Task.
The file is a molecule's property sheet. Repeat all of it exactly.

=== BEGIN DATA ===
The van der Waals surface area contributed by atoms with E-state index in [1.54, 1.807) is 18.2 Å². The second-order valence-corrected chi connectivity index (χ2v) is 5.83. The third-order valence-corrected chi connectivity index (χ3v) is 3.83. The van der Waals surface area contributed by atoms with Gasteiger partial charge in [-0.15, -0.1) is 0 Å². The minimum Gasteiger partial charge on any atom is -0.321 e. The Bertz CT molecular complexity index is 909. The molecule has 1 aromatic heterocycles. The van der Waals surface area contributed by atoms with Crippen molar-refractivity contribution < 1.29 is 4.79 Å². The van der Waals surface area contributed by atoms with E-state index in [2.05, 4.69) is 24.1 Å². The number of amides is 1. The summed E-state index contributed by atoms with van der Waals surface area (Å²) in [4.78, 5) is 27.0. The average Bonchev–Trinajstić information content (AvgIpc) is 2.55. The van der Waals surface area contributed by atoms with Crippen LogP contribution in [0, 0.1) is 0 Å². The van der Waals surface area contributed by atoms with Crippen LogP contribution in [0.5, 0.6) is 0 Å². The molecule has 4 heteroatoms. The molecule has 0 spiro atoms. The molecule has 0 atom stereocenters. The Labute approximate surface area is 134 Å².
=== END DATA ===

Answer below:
The van der Waals surface area contributed by atoms with E-state index in [1.54, 1.807) is 18.2 Å². The second-order valence-corrected chi connectivity index (χ2v) is 5.83. The third-order valence-corrected chi connectivity index (χ3v) is 3.83. The van der Waals surface area contributed by atoms with Gasteiger partial charge in [-0.15, -0.1) is 0 Å². The minimum Gasteiger partial charge on any atom is -0.321 e. The Bertz CT molecular complexity index is 909. The molecule has 1 aromatic heterocycles. The van der Waals surface area contributed by atoms with Crippen molar-refractivity contribution < 1.29 is 4.79 Å². The van der Waals surface area contributed by atoms with E-state index in [2.05, 4.69) is 24.1 Å². The number of amides is 1. The summed E-state index contributed by atoms with van der Waals surface area (Å²) in [4.78, 5) is 27.0. The average Bonchev–Trinajstić information content (AvgIpc) is 2.55. The van der Waals surface area contributed by atoms with Crippen LogP contribution in [0, 0.1) is 0 Å². The van der Waals surface area contributed by atoms with Crippen LogP contribution in [0.5, 0.6) is 0 Å². The molecule has 4 heteroatoms. The molecule has 0 spiro atoms. The molecule has 0 atom stereocenters. The Labute approximate surface area is 134 Å².